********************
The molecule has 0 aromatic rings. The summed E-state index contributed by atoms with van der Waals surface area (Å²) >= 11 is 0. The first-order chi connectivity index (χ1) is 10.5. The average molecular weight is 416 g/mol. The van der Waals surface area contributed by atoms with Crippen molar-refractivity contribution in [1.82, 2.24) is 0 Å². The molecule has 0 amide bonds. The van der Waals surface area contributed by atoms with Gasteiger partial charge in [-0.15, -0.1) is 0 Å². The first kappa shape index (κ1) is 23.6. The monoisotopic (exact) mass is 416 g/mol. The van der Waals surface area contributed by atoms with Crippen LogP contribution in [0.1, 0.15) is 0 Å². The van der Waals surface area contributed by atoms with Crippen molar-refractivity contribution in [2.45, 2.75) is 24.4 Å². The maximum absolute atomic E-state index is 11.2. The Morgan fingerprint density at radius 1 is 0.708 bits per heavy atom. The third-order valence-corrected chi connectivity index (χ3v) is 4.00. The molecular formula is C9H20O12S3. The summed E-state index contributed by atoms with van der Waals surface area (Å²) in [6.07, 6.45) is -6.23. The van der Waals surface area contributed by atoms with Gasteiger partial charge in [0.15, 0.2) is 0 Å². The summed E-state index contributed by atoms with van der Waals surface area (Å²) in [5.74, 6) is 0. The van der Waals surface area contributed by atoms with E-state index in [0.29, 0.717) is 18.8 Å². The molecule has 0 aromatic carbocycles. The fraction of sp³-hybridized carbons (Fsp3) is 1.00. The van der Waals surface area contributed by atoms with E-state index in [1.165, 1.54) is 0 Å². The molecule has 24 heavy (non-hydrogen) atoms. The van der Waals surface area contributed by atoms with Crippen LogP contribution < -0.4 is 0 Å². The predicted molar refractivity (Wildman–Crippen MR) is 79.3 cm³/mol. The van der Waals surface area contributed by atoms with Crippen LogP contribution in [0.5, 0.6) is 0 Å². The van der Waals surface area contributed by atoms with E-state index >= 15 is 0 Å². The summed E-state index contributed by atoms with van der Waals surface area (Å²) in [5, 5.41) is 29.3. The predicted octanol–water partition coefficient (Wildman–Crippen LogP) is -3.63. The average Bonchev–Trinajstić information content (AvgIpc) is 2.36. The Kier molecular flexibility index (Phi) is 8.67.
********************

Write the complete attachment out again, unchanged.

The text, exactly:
The molecule has 0 aromatic rings. The summed E-state index contributed by atoms with van der Waals surface area (Å²) >= 11 is 0. The first-order chi connectivity index (χ1) is 10.5. The average molecular weight is 416 g/mol. The van der Waals surface area contributed by atoms with Crippen molar-refractivity contribution in [1.82, 2.24) is 0 Å². The molecule has 0 amide bonds. The van der Waals surface area contributed by atoms with Gasteiger partial charge in [-0.15, -0.1) is 0 Å². The first kappa shape index (κ1) is 23.6. The monoisotopic (exact) mass is 416 g/mol. The van der Waals surface area contributed by atoms with Crippen LogP contribution in [0.1, 0.15) is 0 Å². The van der Waals surface area contributed by atoms with Crippen molar-refractivity contribution in [2.45, 2.75) is 24.4 Å². The maximum absolute atomic E-state index is 11.2. The Morgan fingerprint density at radius 1 is 0.708 bits per heavy atom. The third-order valence-corrected chi connectivity index (χ3v) is 4.00. The molecular formula is C9H20O12S3. The summed E-state index contributed by atoms with van der Waals surface area (Å²) in [6.07, 6.45) is -6.23. The van der Waals surface area contributed by atoms with Gasteiger partial charge in [0.15, 0.2) is 0 Å². The summed E-state index contributed by atoms with van der Waals surface area (Å²) in [5.74, 6) is 0. The van der Waals surface area contributed by atoms with E-state index in [0.29, 0.717) is 18.8 Å². The molecule has 0 aromatic carbocycles. The fraction of sp³-hybridized carbons (Fsp3) is 1.00. The van der Waals surface area contributed by atoms with E-state index in [1.165, 1.54) is 0 Å². The molecule has 24 heavy (non-hydrogen) atoms. The van der Waals surface area contributed by atoms with Crippen LogP contribution < -0.4 is 0 Å². The predicted molar refractivity (Wildman–Crippen MR) is 79.3 cm³/mol. The van der Waals surface area contributed by atoms with Crippen LogP contribution in [0.5, 0.6) is 0 Å². The van der Waals surface area contributed by atoms with E-state index >= 15 is 0 Å². The summed E-state index contributed by atoms with van der Waals surface area (Å²) in [5, 5.41) is 29.3. The predicted octanol–water partition coefficient (Wildman–Crippen LogP) is -3.63. The average Bonchev–Trinajstić information content (AvgIpc) is 2.36. The Kier molecular flexibility index (Phi) is 8.67.